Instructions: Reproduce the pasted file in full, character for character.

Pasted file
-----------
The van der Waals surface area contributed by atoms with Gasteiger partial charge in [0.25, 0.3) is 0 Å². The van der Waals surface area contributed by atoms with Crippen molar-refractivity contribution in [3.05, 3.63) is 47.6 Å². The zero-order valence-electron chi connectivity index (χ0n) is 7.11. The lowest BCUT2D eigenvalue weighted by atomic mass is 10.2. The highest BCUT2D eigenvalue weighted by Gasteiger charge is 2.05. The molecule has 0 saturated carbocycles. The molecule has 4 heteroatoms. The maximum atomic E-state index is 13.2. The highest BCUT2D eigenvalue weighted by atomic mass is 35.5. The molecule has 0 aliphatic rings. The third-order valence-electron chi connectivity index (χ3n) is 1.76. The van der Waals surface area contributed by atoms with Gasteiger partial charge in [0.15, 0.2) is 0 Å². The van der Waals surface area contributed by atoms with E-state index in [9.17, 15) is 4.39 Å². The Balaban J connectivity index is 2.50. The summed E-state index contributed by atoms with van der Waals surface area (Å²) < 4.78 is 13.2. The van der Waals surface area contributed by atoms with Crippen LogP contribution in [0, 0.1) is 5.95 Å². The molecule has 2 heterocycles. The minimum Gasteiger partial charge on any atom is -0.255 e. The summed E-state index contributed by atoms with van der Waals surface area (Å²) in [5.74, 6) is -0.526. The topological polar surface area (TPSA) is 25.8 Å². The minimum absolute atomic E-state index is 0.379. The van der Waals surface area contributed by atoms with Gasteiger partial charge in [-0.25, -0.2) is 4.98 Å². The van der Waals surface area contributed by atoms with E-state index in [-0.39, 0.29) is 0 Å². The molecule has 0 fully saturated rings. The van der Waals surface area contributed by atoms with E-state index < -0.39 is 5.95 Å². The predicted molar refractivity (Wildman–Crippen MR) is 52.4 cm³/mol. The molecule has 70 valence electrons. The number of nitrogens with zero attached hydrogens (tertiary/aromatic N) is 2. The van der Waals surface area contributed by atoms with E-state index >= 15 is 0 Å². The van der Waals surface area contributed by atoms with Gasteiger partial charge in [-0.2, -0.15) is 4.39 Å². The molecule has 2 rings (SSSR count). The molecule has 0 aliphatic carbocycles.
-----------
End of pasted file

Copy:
The van der Waals surface area contributed by atoms with Gasteiger partial charge in [0.25, 0.3) is 0 Å². The van der Waals surface area contributed by atoms with Crippen molar-refractivity contribution in [3.05, 3.63) is 47.6 Å². The zero-order valence-electron chi connectivity index (χ0n) is 7.11. The lowest BCUT2D eigenvalue weighted by atomic mass is 10.2. The highest BCUT2D eigenvalue weighted by Gasteiger charge is 2.05. The molecule has 0 saturated carbocycles. The molecule has 4 heteroatoms. The maximum atomic E-state index is 13.2. The highest BCUT2D eigenvalue weighted by atomic mass is 35.5. The molecule has 0 aliphatic rings. The third-order valence-electron chi connectivity index (χ3n) is 1.76. The van der Waals surface area contributed by atoms with Gasteiger partial charge in [0.15, 0.2) is 0 Å². The van der Waals surface area contributed by atoms with E-state index in [9.17, 15) is 4.39 Å². The Balaban J connectivity index is 2.50. The summed E-state index contributed by atoms with van der Waals surface area (Å²) < 4.78 is 13.2. The van der Waals surface area contributed by atoms with Crippen LogP contribution in [0, 0.1) is 5.95 Å². The molecule has 2 heterocycles. The minimum Gasteiger partial charge on any atom is -0.255 e. The summed E-state index contributed by atoms with van der Waals surface area (Å²) in [5.74, 6) is -0.526. The topological polar surface area (TPSA) is 25.8 Å². The minimum absolute atomic E-state index is 0.379. The van der Waals surface area contributed by atoms with Gasteiger partial charge in [-0.25, -0.2) is 4.98 Å². The van der Waals surface area contributed by atoms with E-state index in [-0.39, 0.29) is 0 Å². The molecule has 0 fully saturated rings. The van der Waals surface area contributed by atoms with E-state index < -0.39 is 5.95 Å². The predicted molar refractivity (Wildman–Crippen MR) is 52.4 cm³/mol. The molecule has 70 valence electrons. The number of nitrogens with zero attached hydrogens (tertiary/aromatic N) is 2. The van der Waals surface area contributed by atoms with E-state index >= 15 is 0 Å². The van der Waals surface area contributed by atoms with Gasteiger partial charge in [-0.2, -0.15) is 4.39 Å². The molecule has 2 rings (SSSR count). The molecule has 0 aliphatic carbocycles.